CVC Asia Pacific offers up a stable of assets to keep its stake in Nine, while Coca-Cola Amatil declines a drink or two.

Without a compelling recovery story to tell lenders, companies with big debt burdens are going to find it hard to secure refinancing for the foreseeable future. CVC Asia Pacific faces an even harder task with some of its lenders looking for an equity conversion, so it’s hardly surprising that more Nine Entertainment assets are up for sale in order to address that $2.7 billion in debt. Meanwhile, Coca-Cola Amatil has turned down some Foster’s Group assets as it reaches for more Beam Group products. Elsewhere, Echo looks like it has had enough of James Packer’s games and is headed for the Takeovers Panel, Rio Tinto has given us more reason to be concerned about Pacific Aluminium valuations and Teck Resources looks to have crept just a little further up the Fortescue Metals register.

CVC Asia Pacific, Nine Entertainment, Ticketek, Allphones Arena

Private equity firm CVC Asia Pacific has added more assets to the list that it’s willing to do without in order to keep the bulk of Nine Entertainment in its stable. As US hedge funds Apollo Global Management and Oaktree Capital dream of accumulating positions in Nine’s debt large enough to force an equity conversion, The Age reports that Ticketek and Allphones Arena will be shopped around. It’s estimated that the two assets should be worth something in the order of $600 million, with Ticketek making up the bulk of that. The newspaper understands that a formal sales process will begin next month, run by UBS, while two private equity firms have already held initial discussions and Ten Network has been picked out as a soft sell target.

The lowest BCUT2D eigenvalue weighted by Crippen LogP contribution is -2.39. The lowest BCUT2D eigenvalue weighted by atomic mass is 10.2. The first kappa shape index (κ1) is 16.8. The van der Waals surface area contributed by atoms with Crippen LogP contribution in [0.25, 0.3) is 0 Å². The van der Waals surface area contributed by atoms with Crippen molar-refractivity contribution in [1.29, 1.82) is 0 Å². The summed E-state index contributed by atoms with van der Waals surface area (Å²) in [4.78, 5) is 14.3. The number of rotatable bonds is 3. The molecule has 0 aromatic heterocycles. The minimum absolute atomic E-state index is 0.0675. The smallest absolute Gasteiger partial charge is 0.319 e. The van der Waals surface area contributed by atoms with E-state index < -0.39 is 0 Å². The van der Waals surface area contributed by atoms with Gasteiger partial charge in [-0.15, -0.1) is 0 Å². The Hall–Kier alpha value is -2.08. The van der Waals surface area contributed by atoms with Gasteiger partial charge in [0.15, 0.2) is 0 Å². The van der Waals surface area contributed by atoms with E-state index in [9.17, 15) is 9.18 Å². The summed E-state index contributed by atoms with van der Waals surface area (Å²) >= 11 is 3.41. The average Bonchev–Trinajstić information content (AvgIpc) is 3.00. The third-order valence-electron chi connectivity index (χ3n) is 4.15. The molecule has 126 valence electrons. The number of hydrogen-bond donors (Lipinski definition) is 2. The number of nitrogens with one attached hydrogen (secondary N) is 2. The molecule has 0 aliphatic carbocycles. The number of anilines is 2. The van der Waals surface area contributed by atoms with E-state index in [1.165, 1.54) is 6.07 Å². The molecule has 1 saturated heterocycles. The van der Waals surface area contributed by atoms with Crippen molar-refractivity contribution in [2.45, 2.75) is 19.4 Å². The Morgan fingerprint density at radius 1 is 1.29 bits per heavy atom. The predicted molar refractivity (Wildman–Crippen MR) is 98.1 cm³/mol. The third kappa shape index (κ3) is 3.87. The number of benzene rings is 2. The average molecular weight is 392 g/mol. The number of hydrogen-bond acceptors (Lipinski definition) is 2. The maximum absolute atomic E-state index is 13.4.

These assets already go with ACP Magazines that CVC has put up as a potential sale candidate, with the price that it would be willing to take for the business reportedly dropping to $300 million. Seven West Media is the most likely buyer due to its Pacific Magazines business, although the consumer watchdog has flagged such a deal as potentially problematic given the dominance that Seven would then have over the industry.

For those happy to look down the road at the $2.7 billion in debt that matures in February next year, CVC has identified $900 million in assets that it’s willing to part with to keep the rest of Nine Entertainment together.

Coca-Cola Amatil, Foster’s Group

Coca-Cola Amatil has declined a couple of drinks from Foster’s Group – now in the hands of SABMiller – specifically, the company’s spirit and pre-mixed ones. The decision comes amid due diligence that CCA has been conducting on three Foster’s assets, the others of which are the Australian non-alcoholic beverages division and the beer and spirits arm in Fiji.

If CCA had taken all those businesses it would have set them back about $200 million, maybe a bit more. But chief executive Terry Davis has opted for a broadening of his company’s relationship with Beam Global instead of picking up the spirits and pre-mixers from Foster’s.

Precisely where CCA purchases its grog is of less concern than whom it sells the product to and how much they’ll get for it. Given the pressure that the big supermarkets look set to exert upon each other in the grog market, this point could become quite prominent in coming months.

Crown, Echo Entertainment

Late yesterday afternoon, Crown finally submitted a substantial holder notice to the ASX regarding Echo Entertainment, stating that it was a substantial "relevant interest” in the rival casino company. As pointed out by Business Spectator’s Stephen Bartholomeusz, the plot is thickening beyond anyone’s imagination. It appears James Packer asked for a board seat before even officially owning the 9.2 per cent interest. It’s the kind of opening gambit his gambling-loving father Kerry Packer could be enormously proud of.